10. A “Culture of Cruelty” along Mexico–US Border

by Project Censored

Migrants crossing the Mexico–US border not only face dangers posed by an unforgiving desert but also abuse at the hands of the US Border Patrol. During their journey through the desert, migrants risk dehydration, starvation, exhaustion, and the possibility of being threatened and robbed. Unfortunately, the dangers continue if they come in contact with the Border Patrol. In “A Culture of Cruelty,” the organization No More Deaths revealed human rights violations by the US Border Patrol including limiting or denying migrants water and food, verbal and physical abuse, and failing to provide necessary medical attention. Female migrants face additional violations including sexual abuse, according to No More Deaths. As Erika L. Sánchez reported, “Dehumanization of immigrants is actually part of the Border Patrol’s institutional culture. Instances of misconduct are not aberrations, but common practice.” The Border Patrol has denied any wrongdoing and has not been held responsible for these abuses.

Public debate on immigration tends to ignore not only the potential dangers of crossing the desert, but also the reasons for the migration of undocumented immigrants to the US. The North American Free Trade Agreement (NAFTA), signed by US president Bill Clinton and Mexican president Carlos Salinas in 1994, displaced many Mexican farmers and workers from their farms. Lack of employment resulting from NAFTA continues to motivate many to migrate to the US.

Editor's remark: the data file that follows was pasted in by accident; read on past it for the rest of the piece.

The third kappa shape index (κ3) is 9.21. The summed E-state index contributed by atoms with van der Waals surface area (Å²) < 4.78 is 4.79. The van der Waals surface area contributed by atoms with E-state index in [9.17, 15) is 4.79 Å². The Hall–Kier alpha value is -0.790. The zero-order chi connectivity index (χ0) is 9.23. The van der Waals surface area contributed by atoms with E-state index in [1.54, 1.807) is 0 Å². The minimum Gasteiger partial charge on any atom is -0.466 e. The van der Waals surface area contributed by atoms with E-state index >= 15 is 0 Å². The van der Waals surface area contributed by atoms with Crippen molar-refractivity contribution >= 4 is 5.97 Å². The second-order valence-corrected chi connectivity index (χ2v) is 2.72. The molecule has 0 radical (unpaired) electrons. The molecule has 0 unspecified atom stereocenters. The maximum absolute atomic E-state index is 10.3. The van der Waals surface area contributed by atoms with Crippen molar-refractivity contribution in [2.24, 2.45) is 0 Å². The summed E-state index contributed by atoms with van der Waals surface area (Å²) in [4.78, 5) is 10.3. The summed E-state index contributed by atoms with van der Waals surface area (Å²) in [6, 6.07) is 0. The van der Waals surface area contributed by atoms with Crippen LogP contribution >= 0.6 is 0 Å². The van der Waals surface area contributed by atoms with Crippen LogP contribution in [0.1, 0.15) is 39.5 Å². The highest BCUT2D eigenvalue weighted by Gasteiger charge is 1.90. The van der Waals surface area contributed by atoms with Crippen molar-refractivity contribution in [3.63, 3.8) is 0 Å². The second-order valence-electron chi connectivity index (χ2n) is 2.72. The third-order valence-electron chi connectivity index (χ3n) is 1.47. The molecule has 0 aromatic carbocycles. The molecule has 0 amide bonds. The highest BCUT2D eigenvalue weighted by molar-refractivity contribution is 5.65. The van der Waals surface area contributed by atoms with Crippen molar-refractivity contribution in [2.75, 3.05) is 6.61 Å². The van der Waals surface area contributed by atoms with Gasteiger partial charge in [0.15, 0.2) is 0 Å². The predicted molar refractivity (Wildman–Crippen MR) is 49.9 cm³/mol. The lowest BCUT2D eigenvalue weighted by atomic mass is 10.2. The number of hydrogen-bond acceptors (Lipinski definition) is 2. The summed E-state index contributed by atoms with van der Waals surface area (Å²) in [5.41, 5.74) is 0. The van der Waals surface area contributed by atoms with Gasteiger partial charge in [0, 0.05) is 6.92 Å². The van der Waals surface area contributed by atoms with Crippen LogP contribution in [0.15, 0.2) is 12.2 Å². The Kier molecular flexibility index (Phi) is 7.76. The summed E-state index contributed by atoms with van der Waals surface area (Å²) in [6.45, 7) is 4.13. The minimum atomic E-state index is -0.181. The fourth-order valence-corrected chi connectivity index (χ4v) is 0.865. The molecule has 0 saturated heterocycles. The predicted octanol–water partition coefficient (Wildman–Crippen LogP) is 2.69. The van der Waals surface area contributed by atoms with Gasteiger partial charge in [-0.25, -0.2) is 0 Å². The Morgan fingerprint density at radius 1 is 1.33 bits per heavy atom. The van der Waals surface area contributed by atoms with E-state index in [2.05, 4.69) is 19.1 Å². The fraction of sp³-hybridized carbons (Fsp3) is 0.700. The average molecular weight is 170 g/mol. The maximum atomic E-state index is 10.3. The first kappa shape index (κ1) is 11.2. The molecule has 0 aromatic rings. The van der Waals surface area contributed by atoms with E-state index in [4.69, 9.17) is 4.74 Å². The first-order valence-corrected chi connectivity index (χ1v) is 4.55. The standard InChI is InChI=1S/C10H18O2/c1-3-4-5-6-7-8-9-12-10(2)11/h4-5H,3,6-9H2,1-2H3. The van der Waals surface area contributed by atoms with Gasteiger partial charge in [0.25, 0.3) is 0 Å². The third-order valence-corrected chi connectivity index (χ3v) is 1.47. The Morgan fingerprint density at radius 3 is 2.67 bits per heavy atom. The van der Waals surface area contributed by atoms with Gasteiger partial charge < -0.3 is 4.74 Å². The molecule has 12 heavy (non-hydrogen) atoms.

Censored #10

A “Culture of Cruelty” along Mexico–US Border

Erika L. Sánchez, “Ripped Off by Smugglers, Groped by Border Patrol: The Nightmares Women Migrants Face,” AlterNet, June 26, 2012, http://www.alternet.org/immigration/156035/ripped_off_by_smugglers,_groped_by_border_patrol%3A_the_nightmares_women_migrants_face?page=entire.

No More Deaths, “A Culture of Cruelty,” September 21, 2011, http://www.nomoredeaths.org/cultureofcruelty.html.

Student Researcher: Marylyn Phelps (Santa Rosa Junior College)

Faculty Evaluator: Susan Rahman (Santa Rosa Junior College)

 

Review Article with Credder

You may also like